Well I've had it with Channelmaster. What a hunk of junk. Several software updates and STILL this thing fails to record unless I do a full factory reset. Do you know how long that takes? So I'll be shelling out $15 a month for the rest of my life but at least I'll have a device that works. I also tried an iview DVR which only cost $30 on Amazon. Another hunk of junk. I plugged in an external terabyte drive and sure enough it records but if I try to program the remote to recognize my LG TV it fails. Epic fail. So I'm not only buying a Tivo, I'm picking up a Tivo mini to provide DVR function in a second room.
Left: Tivo Roamio, Middle: ChannelMaster DVR+, Right: iView Converter Box (with PVR)
I suppose I should stick with the tutorial theme here and share what I have learned. First, I'll talk about the current flavors of Tivo. There are 3. The Roamio is the only unit for cable cutters. The Roamio Plus and Roamio Pro won't even work for OTA TV. They are really aimed at cable card users. Then there's the decision whether to pay $15 a month or $499 up front for "lifetime" service. Lifetime means as long as the Roamio lasts and I'm not willing to bet the thing lasts longer than 2.5 years without failing so I opted for the base model that requires monthly payment to keep it running.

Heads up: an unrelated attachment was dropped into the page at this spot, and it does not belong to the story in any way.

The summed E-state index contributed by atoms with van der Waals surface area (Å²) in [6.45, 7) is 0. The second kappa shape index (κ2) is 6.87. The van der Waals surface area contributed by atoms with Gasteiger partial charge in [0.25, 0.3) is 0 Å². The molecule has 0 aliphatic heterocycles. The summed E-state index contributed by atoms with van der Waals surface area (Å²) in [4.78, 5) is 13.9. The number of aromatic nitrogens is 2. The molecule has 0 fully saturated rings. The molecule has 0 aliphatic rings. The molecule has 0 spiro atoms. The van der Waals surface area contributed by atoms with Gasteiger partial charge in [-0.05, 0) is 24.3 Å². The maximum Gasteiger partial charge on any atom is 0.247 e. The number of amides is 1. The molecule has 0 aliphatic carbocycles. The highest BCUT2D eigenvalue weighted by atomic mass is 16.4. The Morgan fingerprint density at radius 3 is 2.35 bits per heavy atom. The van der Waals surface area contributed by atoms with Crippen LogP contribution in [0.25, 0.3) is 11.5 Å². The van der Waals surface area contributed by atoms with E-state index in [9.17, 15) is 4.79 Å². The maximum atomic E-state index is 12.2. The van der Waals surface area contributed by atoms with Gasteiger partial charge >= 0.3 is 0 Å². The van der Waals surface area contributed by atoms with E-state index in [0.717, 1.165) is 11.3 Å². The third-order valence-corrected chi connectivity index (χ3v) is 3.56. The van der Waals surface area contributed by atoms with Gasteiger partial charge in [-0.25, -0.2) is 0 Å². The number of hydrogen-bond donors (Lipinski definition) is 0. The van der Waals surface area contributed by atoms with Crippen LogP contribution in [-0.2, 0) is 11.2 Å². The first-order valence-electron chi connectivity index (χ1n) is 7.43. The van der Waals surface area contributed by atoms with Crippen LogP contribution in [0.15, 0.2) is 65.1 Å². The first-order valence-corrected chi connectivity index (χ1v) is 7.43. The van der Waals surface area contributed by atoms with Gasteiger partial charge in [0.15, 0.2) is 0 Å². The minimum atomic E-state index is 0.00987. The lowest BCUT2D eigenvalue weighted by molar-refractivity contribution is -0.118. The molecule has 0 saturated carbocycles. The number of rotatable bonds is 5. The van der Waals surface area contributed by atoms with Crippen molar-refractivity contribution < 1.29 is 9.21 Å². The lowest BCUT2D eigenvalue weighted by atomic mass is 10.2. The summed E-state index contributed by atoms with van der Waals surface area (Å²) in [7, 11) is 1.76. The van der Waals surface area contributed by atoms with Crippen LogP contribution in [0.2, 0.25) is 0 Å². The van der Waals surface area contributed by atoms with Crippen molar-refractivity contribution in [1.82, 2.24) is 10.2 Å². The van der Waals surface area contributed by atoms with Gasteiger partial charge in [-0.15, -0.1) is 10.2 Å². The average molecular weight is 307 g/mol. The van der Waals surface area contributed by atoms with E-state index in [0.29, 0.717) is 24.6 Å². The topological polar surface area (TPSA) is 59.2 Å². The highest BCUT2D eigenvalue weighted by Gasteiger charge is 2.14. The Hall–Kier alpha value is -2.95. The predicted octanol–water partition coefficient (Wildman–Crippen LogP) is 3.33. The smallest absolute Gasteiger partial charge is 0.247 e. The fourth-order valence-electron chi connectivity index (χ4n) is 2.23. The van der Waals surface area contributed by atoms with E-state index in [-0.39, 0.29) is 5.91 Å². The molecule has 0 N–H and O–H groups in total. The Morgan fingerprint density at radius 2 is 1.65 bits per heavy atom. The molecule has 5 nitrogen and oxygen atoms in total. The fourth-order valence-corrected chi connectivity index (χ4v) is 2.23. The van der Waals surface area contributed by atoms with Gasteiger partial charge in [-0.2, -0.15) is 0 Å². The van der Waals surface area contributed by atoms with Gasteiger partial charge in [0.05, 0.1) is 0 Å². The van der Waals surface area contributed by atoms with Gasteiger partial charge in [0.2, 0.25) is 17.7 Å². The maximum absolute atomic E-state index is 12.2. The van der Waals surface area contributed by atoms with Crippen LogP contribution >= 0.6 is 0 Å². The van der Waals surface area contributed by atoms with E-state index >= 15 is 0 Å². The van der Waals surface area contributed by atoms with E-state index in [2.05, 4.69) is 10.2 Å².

I spent some time yesterday suffering through Windows XP and Seven for a friend of mine. You can't easily share files from Win 7 to Win XP and vice versa so we were left copying files over using a USB stick. You can't easily copy a bunch of files using Windows Explorer which is looking for an excuse to fail in the middle with 1.6 gig out of 8 gig of files copied so I had to download third party copy software from a Chinese Language site. THIRD PARTY COPY SOFTWARE?!? Then there was the whole "Windows Live Mail" cannot retrieve and display mail in less than 20 minutes. Outlook 2010 on her old XP machine was getting test messages instantly but Windows Live Mail, a free download with Windows Essentials seemed to be too busy doing nothing to be bothered with something as mundane as retrieving email. After wasting close to 3 hours on these and other issues, I'm not in a Microsoft-loving frame of mind today and today I came across an image that just sums it up quite nicely:
I found a nice article on Lifehacker today that explains how telemarketing works and provides the best way to get rid of them. I really dislike getting phone calls trying to sell me something I do not need or want. They waste my time and deprive me of much needed down time after a long day at work. I agree with virtually everything in the article except the part about not showing them any human kindness. These people are getting yelled at, hung up on and otherwise ignored all day long.